I am assembling a transcriptome obtained from the Internet. The transcriptome was extracted from a human cancer tissue that had been previously grafted into a mouse. I have detected that many assembled RNA sequences do not match precisely to their reference but have additional sequences at one of their tails containing bacterial DNA. It's not that there are reads pertaining to that bacterium (always the same one) but that the RNA sequences of the cell have incorporated fragments of bacterial sequences (the reads corroborate these insertions with high coverage), therefore I can't just filter out bacterial reads as there are not reads exclusively pertaining to bacteria but hybrids. My question is how can it be possible? What possible mechanisms could have brought these bacterial fragments to the RNA of the cell. I have read in some papers that there is speculation that bacteria could be involved in the genesis of cancer cells. That would be an explanation if it wasn't because there are also mouse RNA for which the same circumstance applies: they also have bacterial sequences at the tails. I have also read in papers that there is speculation with the possibility that cancer cells are more susceptible to get DNA from bacteria transferred to their DNA. I am speculating that is the reason in this case (and somehow that weakness was transferred to contiguous mouse cells) but I would like to know if there is another possibility I am missing. Thanks.
From time to time these situations are encountered, notably when PCR is being deployed in rare DNA samples.
In this instance the wiki states,
Ralstonia solanacearum is an aerobic non-spore-forming, Gram-negative, plant pathogenic bacterium.".
I'd leave it. The simple explanation is there has been a bad mix up. The best explanation is the people loading the Illumina machine, designating the adaptors etc ... In this scenario it has nothing to do with bacterial genome integration, plant bacteria don't touch mice and aerobic bacteria wouldn't grow in cancer cells.
The second issue is what is a soil bacteria doing in a mouse cancer biological facility? For the staff this wouldn't be good news.
The singular biological possibility is its a Pseudomonas and some species are serious opportunistic pathogens of immune-weakened humans, but there are a lot of Pseudomonas species and this one doesn't ring any bells, BUT its mice so who knows? One species in particular is associated with hospital outbreaks, but a biomedical unit that isn't quite the same thing.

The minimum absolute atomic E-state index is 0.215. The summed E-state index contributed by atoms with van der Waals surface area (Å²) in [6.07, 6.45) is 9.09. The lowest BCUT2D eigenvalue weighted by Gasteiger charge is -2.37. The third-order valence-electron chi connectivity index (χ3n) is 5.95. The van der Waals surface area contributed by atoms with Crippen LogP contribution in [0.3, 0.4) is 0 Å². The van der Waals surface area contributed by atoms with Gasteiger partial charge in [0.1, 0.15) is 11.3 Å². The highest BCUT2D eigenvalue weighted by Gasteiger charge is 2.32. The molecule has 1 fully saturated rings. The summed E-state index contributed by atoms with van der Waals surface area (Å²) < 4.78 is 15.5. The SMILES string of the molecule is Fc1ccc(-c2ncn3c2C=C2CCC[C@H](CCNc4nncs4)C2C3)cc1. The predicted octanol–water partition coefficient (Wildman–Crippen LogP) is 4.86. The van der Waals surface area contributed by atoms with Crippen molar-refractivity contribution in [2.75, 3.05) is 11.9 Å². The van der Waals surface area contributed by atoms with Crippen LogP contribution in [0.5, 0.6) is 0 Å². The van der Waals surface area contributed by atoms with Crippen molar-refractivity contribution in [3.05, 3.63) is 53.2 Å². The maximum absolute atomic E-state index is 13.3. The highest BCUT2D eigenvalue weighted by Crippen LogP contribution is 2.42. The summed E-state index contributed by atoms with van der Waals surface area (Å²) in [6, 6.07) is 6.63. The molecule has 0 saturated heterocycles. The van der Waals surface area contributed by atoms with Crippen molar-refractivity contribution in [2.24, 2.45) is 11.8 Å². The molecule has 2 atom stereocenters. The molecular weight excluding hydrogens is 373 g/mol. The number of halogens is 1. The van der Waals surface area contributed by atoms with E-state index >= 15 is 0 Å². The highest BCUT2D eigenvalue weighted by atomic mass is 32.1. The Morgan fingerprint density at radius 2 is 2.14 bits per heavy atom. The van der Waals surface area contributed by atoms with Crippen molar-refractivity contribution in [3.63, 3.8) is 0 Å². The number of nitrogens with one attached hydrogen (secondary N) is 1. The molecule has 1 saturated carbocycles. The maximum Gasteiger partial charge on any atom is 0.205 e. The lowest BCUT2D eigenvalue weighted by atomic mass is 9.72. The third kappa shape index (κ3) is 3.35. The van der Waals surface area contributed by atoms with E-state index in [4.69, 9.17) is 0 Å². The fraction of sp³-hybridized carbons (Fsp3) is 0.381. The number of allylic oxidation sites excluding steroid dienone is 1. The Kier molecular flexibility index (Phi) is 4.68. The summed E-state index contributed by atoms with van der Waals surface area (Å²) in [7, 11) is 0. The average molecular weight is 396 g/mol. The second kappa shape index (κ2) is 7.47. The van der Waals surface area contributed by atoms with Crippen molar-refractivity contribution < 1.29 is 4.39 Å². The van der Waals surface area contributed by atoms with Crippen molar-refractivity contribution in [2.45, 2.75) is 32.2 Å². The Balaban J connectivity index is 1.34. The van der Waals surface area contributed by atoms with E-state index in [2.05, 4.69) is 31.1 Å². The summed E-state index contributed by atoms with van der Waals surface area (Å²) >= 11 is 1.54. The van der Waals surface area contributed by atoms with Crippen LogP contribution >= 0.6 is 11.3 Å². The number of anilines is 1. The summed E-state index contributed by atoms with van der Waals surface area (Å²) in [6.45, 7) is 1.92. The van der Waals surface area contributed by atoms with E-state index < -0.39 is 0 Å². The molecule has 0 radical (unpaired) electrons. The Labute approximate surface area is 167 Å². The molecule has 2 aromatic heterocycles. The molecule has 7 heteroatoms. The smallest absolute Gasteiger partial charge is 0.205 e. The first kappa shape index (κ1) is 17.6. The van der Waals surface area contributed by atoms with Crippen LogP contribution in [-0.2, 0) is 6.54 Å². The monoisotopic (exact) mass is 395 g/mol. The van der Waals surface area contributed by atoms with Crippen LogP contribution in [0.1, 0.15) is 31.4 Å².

The pathogen in humans is called Pseudomonas aeruginosa. If hospitals get this infection it is BAD NEWS, for example burns victims are really susceptible and without intervention it kills them. If you have evidence that the bacterial equivalent in mice is the bacterial pathogen you have found that is a substantial step. Biological Safety Facilities (BSFs) DEFINITELY get infected. They hate it when this happens and can be very picky for fear of a contamination, but it certainly happens. If you have evidence of a major contaminent pathogen in the long run it would be of HUGE help to BSFs globally. No-one really bothers with the disease pathology of mice - because their mice and spend their entire lives going 'squeek' - but when they are models for cancer their status changes beyond recognition. So I'd erase my initial thoughts and suggest, what you have found is publishable and the application is BSF contamination - don't say that though say this could be the mouse equivalent of P. aeruginosa. Its certainly a publication and goodluck.
What exactly is the sequence? Are you sure it's not an artifact of the library prep?
5 seconds of googling turns up this:
is on the adapters.
So is this
Bacterial contamination would not put bacterial sequence at the end of host transcripts! But adapter contamination sure could be.
Here's the index 2 adapter
Here's your sequence
Here's it's blast against nr
It's all adapter.
Whoever did the transcriptome assembly didn't trim for adapters first. That's all.